Hugh Parmer

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Hugh Q. Parmer
Texas State Senator from District 12 (Tarrant County)
In office
Preceded by Betty Andujar
Succeeded by Mike Moncrief
Texas Senate President Pro Tempore
In office
Preceded by Craig Anthony Washington
Succeeded by Bob McFarland
Texas State Representative from then District 60-3 (Tarrant County)
In office
Preceded by Don Kennard
Succeeded by W. C. "Bud" Sherman
Mayor of Fort Worth, Texas
In office
April 5, 1977[1] – May 1, 1979[1]
Preceded by Clif Overcash
Succeeded by Woodie Woods
Personal details
Born (1939-08-03) August 3, 1939 (age 76)
Nationality American
Political party Democratic
Spouse(s) Evelyn G. Parmer
Residence Fort Worth, Tarrant County, Texas
Alma mater

Polytechnic High School

Yale University
Occupation Attorney; Businessman

Hugh Q. Parmer (born August 3, 1939)[2] is an attorney and Democratic politician in Fort Worth, Texas. He served in both houses of the Texas State Legislature, on the Fort Worth City Council, and as mayor of Fort Worth. In 1990, he was his party's unsuccessful nominee for the U.S. Senate against Republican Phil Gramm, who retired from the seat late in 2002.

Early years[edit]

In 1957, Parmer graduated from Polytechnic High School in Fort Worth. In 2009, he was inducted into "Wall of Fame" by the Fort Worth Independent School District, the governing board of Polytechnic High School.[3] Parmer holds a Bachelor of Arts degree from Yale University in New Haven, Connecticut. He headed the Parmer Marketing Company, Inc., from 1969 to 1988.[4]

Political career[edit]

Still in his middle twenties, Parmer served in the Texas House of Representatives for a single term from 1963 to 1965. Thereafter, he was elected to the city council and in 1977 as mayor, a post he held for two years until his defeat in 1979 in a heated contest with Woodie Woods.[5]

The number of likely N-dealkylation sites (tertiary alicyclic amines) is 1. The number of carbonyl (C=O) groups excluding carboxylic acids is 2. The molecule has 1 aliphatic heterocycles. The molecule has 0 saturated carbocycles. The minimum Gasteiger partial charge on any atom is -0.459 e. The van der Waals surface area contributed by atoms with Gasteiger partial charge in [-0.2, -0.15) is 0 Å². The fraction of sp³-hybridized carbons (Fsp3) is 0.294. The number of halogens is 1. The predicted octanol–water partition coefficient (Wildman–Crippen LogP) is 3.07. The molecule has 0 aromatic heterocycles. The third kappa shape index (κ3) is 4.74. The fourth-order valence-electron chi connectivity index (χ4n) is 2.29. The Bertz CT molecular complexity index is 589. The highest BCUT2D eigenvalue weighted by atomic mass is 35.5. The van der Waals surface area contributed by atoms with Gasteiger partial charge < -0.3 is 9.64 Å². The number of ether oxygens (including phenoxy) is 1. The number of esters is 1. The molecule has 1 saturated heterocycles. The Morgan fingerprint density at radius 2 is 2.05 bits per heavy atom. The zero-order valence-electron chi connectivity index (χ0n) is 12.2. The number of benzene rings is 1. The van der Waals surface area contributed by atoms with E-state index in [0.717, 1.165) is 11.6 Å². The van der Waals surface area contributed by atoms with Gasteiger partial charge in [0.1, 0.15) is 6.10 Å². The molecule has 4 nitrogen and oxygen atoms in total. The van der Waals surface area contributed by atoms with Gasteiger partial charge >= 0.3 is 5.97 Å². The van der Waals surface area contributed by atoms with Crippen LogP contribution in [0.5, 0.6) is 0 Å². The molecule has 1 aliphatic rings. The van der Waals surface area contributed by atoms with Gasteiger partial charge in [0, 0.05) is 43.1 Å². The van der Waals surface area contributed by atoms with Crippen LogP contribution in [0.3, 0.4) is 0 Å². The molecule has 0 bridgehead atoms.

Parmer was elected as a state senator in 1982, a heavily Democratic year in Texas. He defeated Andy Andujar, the husband of outgoing State Senator Betty Andujar, the first Republican woman to serve in the state Senate.[6] Parmer served on the Senate committees of (1) Administration, (2) Health and Human Resources, (3) Intergovernmental Relations, and (4) the Subcommittee on Public Health.[7] In 1989, Parmer was one of five senators to serve as the President Pro Tempore, having preceded in that position his regional colleague, Bob McFarland of Arlington.[8]

In the U.S. Senate race in 1990, Parmer polled 1,429,986 votes (37.4 percent), but Gramm prevailed, 2,302,357 (60.2 percent).

In 1988, at the age of forty-nine, Parmer was admitted to the practice of law in Texas.[9][10] From 1991 to 1998, Parmer was the managing shareholder of the law firm of Parmer, Archer, Young and Steen.[4]

Parmer twice ran unsuccessfully for the United States House of Representatives. In 1984, as a freshman state senator, he lost the Democratic nomination in District 6 to former State Representative Dan Kubiak of Rockdale. Kubiak was then defeated by Republican Joe Barton, who has held the seat since that time. Barton succeeded the Democrat-turned-Republican Phil Gramm, who was first elected to the U.S. Senate that year over fellow Republicans Ron Paul and Henry C. Grover and the Democratic State Senator Lloyd Doggett of Austin.[2] In 1996, as the Democratic nominee in District 12, Parmer polled 41 percent of the vote against the victorious Republican Kay Granger, also a former mayor of Fort Worth.[2]